Jake's View

No tears needed for forex losers as the People’s Bank goes about its job with the yuan

The US dollar weakened against major currencies since late 2016 after a long period of strength. The PBOC is at last making practice catch up with policy.

PUBLISHED : Wednesday, 07 June, 2017, 3:02pm
UPDATED : Wednesday, 07 June, 2017, 11:04pm

Over the past ten days , the yuan has appreciated 1.1 per cent against the US dollar in the onshore market ...

Traders believe the measures taken by the PBOC are aimed at crushing speculators who have a bearish outlook on the yuan. -- SCMP, June 6

Forex traders have generally been complaining over the last few days that the People’s Bank of China has been pushing its weight around a bit too heavily to prove that it remains boss of the yuan exchange rate.

But what if the Chinese central bank is actually just doing its job, as it should, in a country where it is accepted that maintaining exchange rate stability is one of the central bank’s jobs?

In that respect, let me cite the two words “Plaza Accord” to anyone who says that exchange rate targeting is not a proper central bank function for big countries.

There never was a more blatant case of it than when the central banks of Germany, Japan and the United States conspired in 1985 to crash the US dollar against the Japanese yen.

The PBOC’s present operations are not even in the same league. Let he who is guiltless throw the first stone.

I think it’s increasingly apparent that the PBOC adopted a policy in mid-2015 of tailoring the yuan’s exchange rate to the broad movements of the US dollar against US trading partners. It continues to do so now, and it doesn’t talk much about it, which is definitely good central bank practice.

The difference is that since the end of last year, the US dollar has weakened against the currencies of most of its trading partners after a long period of strength. The PBOC, which had been slow in matching this trend, is now at last making practice catch up with policy.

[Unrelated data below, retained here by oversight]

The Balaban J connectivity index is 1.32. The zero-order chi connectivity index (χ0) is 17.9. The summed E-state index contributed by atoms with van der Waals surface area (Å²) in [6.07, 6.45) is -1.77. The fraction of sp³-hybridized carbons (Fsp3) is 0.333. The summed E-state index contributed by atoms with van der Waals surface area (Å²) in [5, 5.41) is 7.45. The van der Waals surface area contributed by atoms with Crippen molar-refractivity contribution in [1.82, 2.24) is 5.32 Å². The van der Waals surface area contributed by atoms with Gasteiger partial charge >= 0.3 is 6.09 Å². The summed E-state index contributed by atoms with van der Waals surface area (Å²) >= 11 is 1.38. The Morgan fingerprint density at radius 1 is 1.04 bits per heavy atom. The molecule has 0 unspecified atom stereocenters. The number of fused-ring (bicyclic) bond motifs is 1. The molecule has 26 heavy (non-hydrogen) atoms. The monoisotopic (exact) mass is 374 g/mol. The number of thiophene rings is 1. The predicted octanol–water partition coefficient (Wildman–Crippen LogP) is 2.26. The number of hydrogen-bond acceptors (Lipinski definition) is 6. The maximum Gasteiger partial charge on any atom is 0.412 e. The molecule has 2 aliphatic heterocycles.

My evidence is in the chart. First to the technicalities. The red line represents the broad nominal trade weighted index of the US dollar against its trading partners set to an index basis of 100 for December 30 last year. The blue line is the yuan/US dollar exchange rate set to the same index basis.

Take note here that the values are reversed. A rising red line represents a strengthening US dollar. A rising blue line represents a weakening yuan.

Starting on the left side of the chart, note how the US dollar strengthened very markedly from mid-2014 to early 2015 while the yuan/US dollar rate was kept stable throughout. This stability against the US dollar, however, masked a strengthening yuan against other currencies.

Eventually, the PBOC gave in to the pressure with a sudden devaluation in August 2015 and then began its policy of tracking the US dollar index in reverse.

When the US dollar strengthened, the yuan/US dollar rate weakened to roughly the same extent, thus preserving stability with other currencies.

Now look at the right side of the chart. Here you see general US dollar weakness since the end of last year while the yuan/US$ rate is kept stable.

And then at some point late last month, someone at the PBOC said, “Hey, that US dollar really is weaker. It’s not just a flash in the pan. Let’s get back to where we should have been if we followed our matching policy all along.”

This is what it has decided to do, and what has actually been done, over the last 10 days.

So what we now have with forex traders screaming that the PBOC is flinging its weight around too much is, in my view, not the PBOC acting irresponsibly but just the usual exclamation of pain when forex speculators lose money on their trades and blame others for it.

And I’m crying, oh, such big tears I cry.